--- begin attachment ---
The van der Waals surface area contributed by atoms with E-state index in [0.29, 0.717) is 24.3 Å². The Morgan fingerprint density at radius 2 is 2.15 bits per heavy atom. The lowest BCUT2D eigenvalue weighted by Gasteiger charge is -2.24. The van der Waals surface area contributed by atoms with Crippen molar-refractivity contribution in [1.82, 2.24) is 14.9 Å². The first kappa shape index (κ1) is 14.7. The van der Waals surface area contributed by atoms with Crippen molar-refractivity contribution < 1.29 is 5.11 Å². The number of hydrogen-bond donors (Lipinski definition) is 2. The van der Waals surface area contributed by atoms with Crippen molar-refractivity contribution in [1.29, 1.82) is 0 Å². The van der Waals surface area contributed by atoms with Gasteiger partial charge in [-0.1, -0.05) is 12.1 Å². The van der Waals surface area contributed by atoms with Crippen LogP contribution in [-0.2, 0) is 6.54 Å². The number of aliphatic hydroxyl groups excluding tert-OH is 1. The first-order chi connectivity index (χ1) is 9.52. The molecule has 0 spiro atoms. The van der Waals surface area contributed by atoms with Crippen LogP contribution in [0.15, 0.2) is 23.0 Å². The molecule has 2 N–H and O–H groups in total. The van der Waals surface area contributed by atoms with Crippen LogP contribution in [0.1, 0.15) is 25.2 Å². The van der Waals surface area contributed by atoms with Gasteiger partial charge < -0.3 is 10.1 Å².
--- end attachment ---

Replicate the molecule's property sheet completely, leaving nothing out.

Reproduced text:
The van der Waals surface area contributed by atoms with E-state index in [0.29, 0.717) is 24.3 Å². The Morgan fingerprint density at radius 2 is 2.15 bits per heavy atom. The lowest BCUT2D eigenvalue weighted by Gasteiger charge is -2.24. The van der Waals surface area contributed by atoms with Crippen molar-refractivity contribution in [1.82, 2.24) is 14.9 Å². The first kappa shape index (κ1) is 14.7. The van der Waals surface area contributed by atoms with Crippen molar-refractivity contribution < 1.29 is 5.11 Å². The number of hydrogen-bond donors (Lipinski definition) is 2. The van der Waals surface area contributed by atoms with Crippen molar-refractivity contribution in [1.29, 1.82) is 0 Å². The van der Waals surface area contributed by atoms with Gasteiger partial charge in [-0.1, -0.05) is 12.1 Å². The van der Waals surface area contributed by atoms with Crippen LogP contribution in [-0.2, 0) is 6.54 Å². The number of aliphatic hydroxyl groups excluding tert-OH is 1. The first-order chi connectivity index (χ1) is 9.52. The molecule has 0 spiro atoms. The van der Waals surface area contributed by atoms with Crippen LogP contribution in [0.15, 0.2) is 23.0 Å². The molecule has 2 N–H and O–H groups in total. The van der Waals surface area contributed by atoms with Crippen LogP contribution in [0.1, 0.15) is 25.2 Å². The van der Waals surface area contributed by atoms with Gasteiger partial charge < -0.3 is 10.1 Å².